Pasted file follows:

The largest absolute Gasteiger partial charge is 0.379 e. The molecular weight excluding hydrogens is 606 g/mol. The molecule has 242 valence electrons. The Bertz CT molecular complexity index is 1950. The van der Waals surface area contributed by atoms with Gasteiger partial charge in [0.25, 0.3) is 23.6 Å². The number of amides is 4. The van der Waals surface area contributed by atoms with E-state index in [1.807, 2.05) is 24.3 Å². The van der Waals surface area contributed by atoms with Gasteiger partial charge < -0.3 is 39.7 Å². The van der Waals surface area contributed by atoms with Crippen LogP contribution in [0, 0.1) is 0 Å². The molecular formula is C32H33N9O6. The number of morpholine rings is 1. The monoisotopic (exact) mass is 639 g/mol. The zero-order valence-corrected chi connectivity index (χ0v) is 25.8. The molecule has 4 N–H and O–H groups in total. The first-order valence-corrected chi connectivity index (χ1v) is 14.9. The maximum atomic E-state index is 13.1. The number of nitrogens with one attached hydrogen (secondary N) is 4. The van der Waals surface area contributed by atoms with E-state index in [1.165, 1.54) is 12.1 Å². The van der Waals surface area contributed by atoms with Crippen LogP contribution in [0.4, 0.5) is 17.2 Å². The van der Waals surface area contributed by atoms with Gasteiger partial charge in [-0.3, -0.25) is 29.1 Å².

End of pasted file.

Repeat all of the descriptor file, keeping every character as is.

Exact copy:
The largest absolute Gasteiger partial charge is 0.379 e. The molecular weight excluding hydrogens is 606 g/mol. The molecule has 242 valence electrons. The Bertz CT molecular complexity index is 1950. The van der Waals surface area contributed by atoms with Gasteiger partial charge in [0.25, 0.3) is 23.6 Å². The number of amides is 4. The van der Waals surface area contributed by atoms with E-state index in [1.807, 2.05) is 24.3 Å². The van der Waals surface area contributed by atoms with Gasteiger partial charge < -0.3 is 39.7 Å². The van der Waals surface area contributed by atoms with Crippen LogP contribution in [0, 0.1) is 0 Å². The molecular formula is C32H33N9O6. The number of morpholine rings is 1. The monoisotopic (exact) mass is 639 g/mol. The zero-order valence-corrected chi connectivity index (χ0v) is 25.8. The molecule has 4 N–H and O–H groups in total. The first-order valence-corrected chi connectivity index (χ1v) is 14.9. The maximum atomic E-state index is 13.1. The number of nitrogens with one attached hydrogen (secondary N) is 4. The van der Waals surface area contributed by atoms with E-state index in [1.165, 1.54) is 12.1 Å². The van der Waals surface area contributed by atoms with Crippen LogP contribution in [0.4, 0.5) is 17.2 Å². The van der Waals surface area contributed by atoms with Gasteiger partial charge in [-0.3, -0.25) is 29.1 Å².